We throw around words all the time, using hyperbole to force others to understand in the flicker of a moment the feelings we have spent days, months, even years cultivating. We don’t always mean what we say, and parsing language can often be an exercise in futility.
Since Hope was a newborn, I have found myself in tears several times over the thought of someone kidnapping her and how helpless she would be. This is of course extreme—a sensational story pieced together from movie plots and anxiety—and there are more realistic events that could lead to Hope becoming lost.
In a few days, we send Hope for ear tubes and an adenotonsillectomy. But unlike her heart surgery, this is technically elective.
This was a huge reminder that with the 7-fold risk of sexual abuse of a person with an intellectual disability, we need to draw a firm line between what is acceptable with family versus how to behave around friends and strangers.
My children have taught me to be brave and to look past the superficialities of the world, straight down to what really matters. In my experience, this is what it takes to penetrate that final layer of anxiety in order to give my children the very best I can give.
Hope’s claim to fame has always been her hair. Waves hello and blown kisses, too, but since her days of newborn sweetness her hair has always been what’s drawn her the […]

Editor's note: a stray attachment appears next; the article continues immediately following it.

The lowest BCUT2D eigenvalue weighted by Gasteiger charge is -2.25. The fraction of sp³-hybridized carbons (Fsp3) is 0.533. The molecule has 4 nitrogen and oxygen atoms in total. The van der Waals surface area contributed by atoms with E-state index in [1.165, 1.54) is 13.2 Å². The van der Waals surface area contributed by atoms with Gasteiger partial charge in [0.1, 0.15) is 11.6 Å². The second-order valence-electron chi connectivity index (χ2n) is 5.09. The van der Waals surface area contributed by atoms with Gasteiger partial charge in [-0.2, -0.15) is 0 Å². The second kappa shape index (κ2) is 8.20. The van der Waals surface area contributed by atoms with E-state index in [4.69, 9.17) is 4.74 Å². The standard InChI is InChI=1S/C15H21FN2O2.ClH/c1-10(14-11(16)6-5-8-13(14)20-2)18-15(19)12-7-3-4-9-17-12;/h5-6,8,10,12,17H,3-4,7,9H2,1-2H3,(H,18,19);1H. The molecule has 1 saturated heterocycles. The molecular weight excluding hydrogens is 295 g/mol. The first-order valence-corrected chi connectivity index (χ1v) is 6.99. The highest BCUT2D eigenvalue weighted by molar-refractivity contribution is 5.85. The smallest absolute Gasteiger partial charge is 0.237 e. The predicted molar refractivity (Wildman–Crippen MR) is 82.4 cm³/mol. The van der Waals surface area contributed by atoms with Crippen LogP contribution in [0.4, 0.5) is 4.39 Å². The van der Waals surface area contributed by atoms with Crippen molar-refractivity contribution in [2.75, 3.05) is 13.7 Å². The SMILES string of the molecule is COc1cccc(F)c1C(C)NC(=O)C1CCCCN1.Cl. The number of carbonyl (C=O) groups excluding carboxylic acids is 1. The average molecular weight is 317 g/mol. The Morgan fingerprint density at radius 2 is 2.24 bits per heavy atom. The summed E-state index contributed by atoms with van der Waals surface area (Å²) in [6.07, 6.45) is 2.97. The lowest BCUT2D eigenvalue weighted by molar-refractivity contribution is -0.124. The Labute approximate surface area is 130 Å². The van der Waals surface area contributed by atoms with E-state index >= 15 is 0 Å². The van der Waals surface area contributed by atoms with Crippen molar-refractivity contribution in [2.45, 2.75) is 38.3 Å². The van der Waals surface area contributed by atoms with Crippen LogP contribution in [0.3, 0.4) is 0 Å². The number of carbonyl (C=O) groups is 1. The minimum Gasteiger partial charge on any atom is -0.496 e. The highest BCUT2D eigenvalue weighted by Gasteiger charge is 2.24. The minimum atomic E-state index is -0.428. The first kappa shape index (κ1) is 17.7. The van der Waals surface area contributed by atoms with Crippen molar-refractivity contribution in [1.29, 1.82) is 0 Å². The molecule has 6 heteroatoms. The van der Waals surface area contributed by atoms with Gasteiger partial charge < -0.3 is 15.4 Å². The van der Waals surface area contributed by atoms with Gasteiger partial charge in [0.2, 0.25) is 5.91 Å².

This is an entirely new world that we’ve so completely absorbed it feels like we’ve had Down syndrome all along and therefore find it fairly unremarkable. We haven’t lost our identities to a diagnosis, or we have and I haven’t noticed.
Since before Hope could even hold her head up, I’ve dreaded her entering the public school system. I dreaded not being with her during her therapies. I dreaded handing off […]
What was frustrating Hope so much that she was resorting to these physical behaviors? After pinching me she would feel sad and cry and sign “sorry” before giving me a hug, which I of course always accepted but wished I could receive under different circumstances.
I’ve never felt like anyone else we know when it comes to Hope’s teeth. Hope was a year old when her first tooth broke through, and it took over 2 months to come all the way down; the pediatrician said to expect 2 to 4 weeks.